I can’t believe I finally understand these sentences! I don’t think that our teacher, NOR anyone else could help me. This was a difficulty that I had to figure out and learn for myself, and I can say that I understand transitive, intransitive and linking verbs. I think that these were so hard for me to understand because most everything else in this class was a nice review. These verbs were some that I had never heard of, and it was the first really big concept that was new to me in this class.

            We also talked about FANBOYS and AAAWWUBBIS clauses. I remember FANBOYS from years ago, but I really don’t think I was using them correctly. Thinking back I don’t think I always put a comma before “and” and now I know why it is needed. This week has been a good one, and I definitely learned a lot. Even though I didn’t know how to quite identify the transitive, intransitive, and linking verb sentences OR how to correctly punctuate the FANBOYS before this week, I do now and I am very glad for that!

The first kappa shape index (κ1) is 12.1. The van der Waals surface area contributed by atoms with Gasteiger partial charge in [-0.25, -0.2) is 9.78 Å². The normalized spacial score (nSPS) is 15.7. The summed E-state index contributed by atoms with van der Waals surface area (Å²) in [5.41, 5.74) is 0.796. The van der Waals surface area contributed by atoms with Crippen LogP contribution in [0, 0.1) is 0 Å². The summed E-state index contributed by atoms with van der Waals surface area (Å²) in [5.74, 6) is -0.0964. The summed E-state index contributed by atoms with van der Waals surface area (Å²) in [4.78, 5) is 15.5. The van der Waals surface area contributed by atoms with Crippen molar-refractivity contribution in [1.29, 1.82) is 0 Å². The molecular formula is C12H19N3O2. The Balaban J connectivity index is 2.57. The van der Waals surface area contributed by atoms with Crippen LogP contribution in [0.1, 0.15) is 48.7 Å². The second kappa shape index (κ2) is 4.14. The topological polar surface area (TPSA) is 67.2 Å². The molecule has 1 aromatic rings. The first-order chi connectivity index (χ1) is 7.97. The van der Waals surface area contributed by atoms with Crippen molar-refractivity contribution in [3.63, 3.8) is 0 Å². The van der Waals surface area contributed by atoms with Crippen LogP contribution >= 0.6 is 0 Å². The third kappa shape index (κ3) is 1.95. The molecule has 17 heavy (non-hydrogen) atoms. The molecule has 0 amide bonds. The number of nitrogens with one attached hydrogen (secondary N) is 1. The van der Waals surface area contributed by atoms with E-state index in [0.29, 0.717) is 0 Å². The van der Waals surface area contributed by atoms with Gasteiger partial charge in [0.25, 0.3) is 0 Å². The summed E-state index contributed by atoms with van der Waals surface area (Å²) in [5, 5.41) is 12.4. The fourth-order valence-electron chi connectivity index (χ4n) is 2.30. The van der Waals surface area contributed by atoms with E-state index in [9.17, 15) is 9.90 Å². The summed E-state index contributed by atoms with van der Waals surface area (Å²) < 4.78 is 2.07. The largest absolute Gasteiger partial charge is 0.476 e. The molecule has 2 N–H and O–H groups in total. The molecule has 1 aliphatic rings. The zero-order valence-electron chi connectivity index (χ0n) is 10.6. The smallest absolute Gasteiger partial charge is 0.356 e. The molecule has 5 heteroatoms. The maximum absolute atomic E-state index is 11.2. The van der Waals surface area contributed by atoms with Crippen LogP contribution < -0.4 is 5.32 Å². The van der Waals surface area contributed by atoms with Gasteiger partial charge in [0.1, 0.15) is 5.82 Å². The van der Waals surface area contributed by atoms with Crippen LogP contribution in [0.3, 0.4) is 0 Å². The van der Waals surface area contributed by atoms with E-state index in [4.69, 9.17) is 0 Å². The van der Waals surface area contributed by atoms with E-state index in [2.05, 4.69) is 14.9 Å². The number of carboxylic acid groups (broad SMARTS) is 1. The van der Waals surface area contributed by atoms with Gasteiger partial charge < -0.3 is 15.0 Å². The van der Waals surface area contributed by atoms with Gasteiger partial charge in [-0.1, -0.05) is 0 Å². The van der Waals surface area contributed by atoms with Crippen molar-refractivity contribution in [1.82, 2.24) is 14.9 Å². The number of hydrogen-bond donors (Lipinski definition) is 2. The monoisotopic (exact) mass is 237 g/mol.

Sunday, September 16, 2012

                I have learned a lot in our grammar class so far. Last week, I learned how to use possessive pronouns, namely: ITS, WHOSE, YOURS and THEIRS.  I think that I already understood most of those, but I have always been hesitant to use them. Actually, I’ve always hesitated when using grammar I’m unsure about. I often take extra time while writing a paper and restructure the whole sentence, just to avoid being uneasy about my grammar.

                I have also learned a lot this week, while we are starting to really crack down on grammar. I, MYSELF, don’t use the F- word that often, but I now know it’s grammatically correct to use it any way I please! This week has also been a real refresher for me. I haven’t been in a class that had anything to do with grammar for roughly six years, so it was nice to see where the subject, the noun, the verb, and the adjective went in the sentence. Even though I knew the basics, I was still a little hazy on them. After the newspaper exercises, it was nice to have the affirmation that I really knew what each word represented in the sentence.